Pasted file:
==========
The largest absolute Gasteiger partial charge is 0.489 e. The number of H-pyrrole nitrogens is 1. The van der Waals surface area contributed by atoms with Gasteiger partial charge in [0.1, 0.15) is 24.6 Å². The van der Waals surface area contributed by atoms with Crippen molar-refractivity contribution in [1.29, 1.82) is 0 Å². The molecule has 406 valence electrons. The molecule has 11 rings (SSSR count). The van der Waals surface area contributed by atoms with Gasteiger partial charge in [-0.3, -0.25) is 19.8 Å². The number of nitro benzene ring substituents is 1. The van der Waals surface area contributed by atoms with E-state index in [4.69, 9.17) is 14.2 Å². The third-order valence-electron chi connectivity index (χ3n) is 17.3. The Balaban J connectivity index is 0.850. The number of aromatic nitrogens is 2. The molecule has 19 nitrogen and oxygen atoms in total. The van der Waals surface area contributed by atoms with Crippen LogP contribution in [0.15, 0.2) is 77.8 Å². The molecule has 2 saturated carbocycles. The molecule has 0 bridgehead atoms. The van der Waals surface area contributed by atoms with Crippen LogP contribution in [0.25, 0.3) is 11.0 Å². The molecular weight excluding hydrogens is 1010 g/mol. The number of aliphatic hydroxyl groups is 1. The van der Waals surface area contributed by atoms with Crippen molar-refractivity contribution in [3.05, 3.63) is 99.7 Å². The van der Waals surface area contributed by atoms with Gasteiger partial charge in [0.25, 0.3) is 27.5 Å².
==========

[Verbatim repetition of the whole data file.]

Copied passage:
The largest absolute Gasteiger partial charge is 0.489 e. The number of H-pyrrole nitrogens is 1. The van der Waals surface area contributed by atoms with Gasteiger partial charge in [0.1, 0.15) is 24.6 Å². The van der Waals surface area contributed by atoms with Crippen molar-refractivity contribution in [1.29, 1.82) is 0 Å². The molecule has 406 valence electrons. The molecule has 11 rings (SSSR count). The van der Waals surface area contributed by atoms with Gasteiger partial charge in [-0.3, -0.25) is 19.8 Å². The number of nitro benzene ring substituents is 1. The van der Waals surface area contributed by atoms with E-state index in [4.69, 9.17) is 14.2 Å². The third-order valence-electron chi connectivity index (χ3n) is 17.3. The Balaban J connectivity index is 0.850. The number of aromatic nitrogens is 2. The molecule has 19 nitrogen and oxygen atoms in total. The van der Waals surface area contributed by atoms with Crippen LogP contribution in [0.15, 0.2) is 77.8 Å². The molecule has 2 saturated carbocycles. The molecule has 0 bridgehead atoms. The van der Waals surface area contributed by atoms with Crippen LogP contribution in [0.25, 0.3) is 11.0 Å². The molecular weight excluding hydrogens is 1010 g/mol. The number of aliphatic hydroxyl groups is 1. The van der Waals surface area contributed by atoms with Crippen molar-refractivity contribution in [3.05, 3.63) is 99.7 Å². The van der Waals surface area contributed by atoms with Gasteiger partial charge in [0.25, 0.3) is 27.5 Å².